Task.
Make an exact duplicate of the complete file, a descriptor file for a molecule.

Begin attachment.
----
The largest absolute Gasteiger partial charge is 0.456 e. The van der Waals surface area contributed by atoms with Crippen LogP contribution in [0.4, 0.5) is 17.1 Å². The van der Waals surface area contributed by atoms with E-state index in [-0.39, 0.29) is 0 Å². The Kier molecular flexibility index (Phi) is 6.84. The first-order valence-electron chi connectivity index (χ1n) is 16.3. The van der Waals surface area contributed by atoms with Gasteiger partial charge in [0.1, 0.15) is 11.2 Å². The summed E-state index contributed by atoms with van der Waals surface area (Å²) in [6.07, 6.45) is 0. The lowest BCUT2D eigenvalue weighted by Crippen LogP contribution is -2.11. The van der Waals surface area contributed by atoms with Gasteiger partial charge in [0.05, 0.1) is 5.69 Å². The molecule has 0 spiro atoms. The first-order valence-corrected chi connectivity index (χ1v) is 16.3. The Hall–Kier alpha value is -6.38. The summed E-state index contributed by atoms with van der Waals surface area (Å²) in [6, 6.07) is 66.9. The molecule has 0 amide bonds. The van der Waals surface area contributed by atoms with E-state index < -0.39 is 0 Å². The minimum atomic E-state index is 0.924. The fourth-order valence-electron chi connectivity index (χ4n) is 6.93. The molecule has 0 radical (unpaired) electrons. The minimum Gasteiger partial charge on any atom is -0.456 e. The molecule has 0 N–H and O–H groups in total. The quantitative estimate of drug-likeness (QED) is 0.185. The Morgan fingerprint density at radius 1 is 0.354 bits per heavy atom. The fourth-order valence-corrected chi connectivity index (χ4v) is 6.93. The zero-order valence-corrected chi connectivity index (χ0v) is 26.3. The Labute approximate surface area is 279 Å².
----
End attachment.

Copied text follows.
The largest absolute Gasteiger partial charge is 0.456 e. The van der Waals surface area contributed by atoms with Crippen LogP contribution in [0.4, 0.5) is 17.1 Å². The van der Waals surface area contributed by atoms with E-state index in [-0.39, 0.29) is 0 Å². The Kier molecular flexibility index (Phi) is 6.84. The first-order valence-electron chi connectivity index (χ1n) is 16.3. The van der Waals surface area contributed by atoms with Gasteiger partial charge in [0.1, 0.15) is 11.2 Å². The summed E-state index contributed by atoms with van der Waals surface area (Å²) in [6.07, 6.45) is 0. The lowest BCUT2D eigenvalue weighted by Crippen LogP contribution is -2.11. The van der Waals surface area contributed by atoms with Gasteiger partial charge in [0.05, 0.1) is 5.69 Å². The molecule has 0 spiro atoms. The first-order valence-corrected chi connectivity index (χ1v) is 16.3. The Hall–Kier alpha value is -6.38. The summed E-state index contributed by atoms with van der Waals surface area (Å²) in [6, 6.07) is 66.9. The molecule has 0 amide bonds. The van der Waals surface area contributed by atoms with E-state index < -0.39 is 0 Å². The minimum atomic E-state index is 0.924. The fourth-order valence-electron chi connectivity index (χ4n) is 6.93. The molecule has 0 radical (unpaired) electrons. The minimum Gasteiger partial charge on any atom is -0.456 e. The molecule has 0 N–H and O–H groups in total. The quantitative estimate of drug-likeness (QED) is 0.185. The Morgan fingerprint density at radius 1 is 0.354 bits per heavy atom. The fourth-order valence-corrected chi connectivity index (χ4v) is 6.93. The zero-order valence-corrected chi connectivity index (χ0v) is 26.3. The Labute approximate surface area is 279 Å².